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The Year the Music Died

A presidential election offering a choice of Hillary Clinton or Donald Trump isn’t the only thing that’s gone wrong this year. This annus horribilis has also taken a severe toll on the world’s dwindling supply of outstanding musicians.
The past week has added Leonard Cohen and Leon Russell to the long list of important music figures who have passed on to that great jam session in the sky in 2016. Cohen, who died last Monday at the age of 82, was a brilliantly brooding songwriter whose limited vocal range and homely voice somehow added an extra layer of earthy angst and spiritual yearning to his work. Russell, who died Sunday at the age of 74, came out of Oklahoma’s rich musical tradition and became a legendary studio guitarist and pianist in Los Angeles during the ’60s, working with everyone from Frank Sinatra to Sam Cooke to The Monkees and helping to create Phil Spector’s “Wall of Sound,” had a nice run of rock ‘n’ roll stardom as a headliner in the ’70s with a an idiosyncratic style that mixed country and jazz and soul and the sort of hard rock you’d expect from such a long-haired and bearded fellow, then happily settled into a career as the guy all the big names wanted on their recording sessions, and never did lose his Okie accent.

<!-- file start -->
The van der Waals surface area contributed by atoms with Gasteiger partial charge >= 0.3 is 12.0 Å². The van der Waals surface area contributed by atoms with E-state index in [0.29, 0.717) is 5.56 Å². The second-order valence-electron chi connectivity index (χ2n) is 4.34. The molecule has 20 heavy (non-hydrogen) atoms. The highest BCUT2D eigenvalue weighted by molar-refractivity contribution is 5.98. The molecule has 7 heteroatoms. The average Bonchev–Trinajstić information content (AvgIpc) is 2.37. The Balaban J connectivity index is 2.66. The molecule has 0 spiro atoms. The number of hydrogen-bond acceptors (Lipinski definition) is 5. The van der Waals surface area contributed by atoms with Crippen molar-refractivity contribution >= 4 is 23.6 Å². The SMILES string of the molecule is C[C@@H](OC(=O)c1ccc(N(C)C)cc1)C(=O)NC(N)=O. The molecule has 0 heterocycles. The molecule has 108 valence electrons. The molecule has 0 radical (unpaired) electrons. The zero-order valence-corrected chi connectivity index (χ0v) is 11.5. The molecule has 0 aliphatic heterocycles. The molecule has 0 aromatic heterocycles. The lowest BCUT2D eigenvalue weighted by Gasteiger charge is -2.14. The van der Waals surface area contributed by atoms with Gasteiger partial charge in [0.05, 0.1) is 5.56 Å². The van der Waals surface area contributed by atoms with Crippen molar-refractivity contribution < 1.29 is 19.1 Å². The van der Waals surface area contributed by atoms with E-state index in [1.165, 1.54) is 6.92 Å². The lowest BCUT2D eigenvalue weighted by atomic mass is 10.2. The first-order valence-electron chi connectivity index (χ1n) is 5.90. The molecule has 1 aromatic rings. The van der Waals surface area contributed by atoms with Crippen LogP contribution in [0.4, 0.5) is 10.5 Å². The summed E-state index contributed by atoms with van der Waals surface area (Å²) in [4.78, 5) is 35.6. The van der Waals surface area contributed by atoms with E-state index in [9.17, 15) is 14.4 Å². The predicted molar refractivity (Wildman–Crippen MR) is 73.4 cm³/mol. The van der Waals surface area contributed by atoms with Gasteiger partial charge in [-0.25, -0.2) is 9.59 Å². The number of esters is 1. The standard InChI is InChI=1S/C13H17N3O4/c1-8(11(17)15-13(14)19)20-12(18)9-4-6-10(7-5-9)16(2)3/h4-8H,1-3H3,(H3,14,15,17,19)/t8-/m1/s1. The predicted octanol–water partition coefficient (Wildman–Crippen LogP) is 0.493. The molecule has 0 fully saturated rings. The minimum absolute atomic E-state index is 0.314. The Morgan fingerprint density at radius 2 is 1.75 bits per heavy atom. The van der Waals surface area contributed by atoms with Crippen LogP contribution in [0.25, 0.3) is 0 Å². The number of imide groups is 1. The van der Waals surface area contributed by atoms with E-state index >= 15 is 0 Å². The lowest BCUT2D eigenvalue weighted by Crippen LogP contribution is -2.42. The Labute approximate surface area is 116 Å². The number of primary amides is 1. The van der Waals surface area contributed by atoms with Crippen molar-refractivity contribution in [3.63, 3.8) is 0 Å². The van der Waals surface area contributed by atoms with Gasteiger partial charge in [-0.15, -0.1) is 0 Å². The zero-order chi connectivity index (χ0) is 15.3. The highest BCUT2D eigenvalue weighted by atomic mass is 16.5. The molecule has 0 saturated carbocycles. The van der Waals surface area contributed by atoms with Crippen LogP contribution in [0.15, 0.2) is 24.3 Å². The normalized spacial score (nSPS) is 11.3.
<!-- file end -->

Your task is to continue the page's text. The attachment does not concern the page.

Some big name stars are among the year’s fatalities, including the artist known as Prince, whether he liked it or not, who was about as big as you can get back in the ’80s and ’90s with a flamboyant funk-based style, and retained a fervent fan base up to his death at age 57 last April. The similarly flamboyant David Bowie, whose theatrical style and gender-bending personas have proved all too influential, died in January at the age of 69. As a founding member of The Eagles, Glenn Frey sold about a gazillion or so records with a smooth country-rock sound before his death in January at age 67. Merle Haggard, who can simply be described as the greatest country singer there ever was and one of all-time greats of American music in general, died on his 79th birthday last April.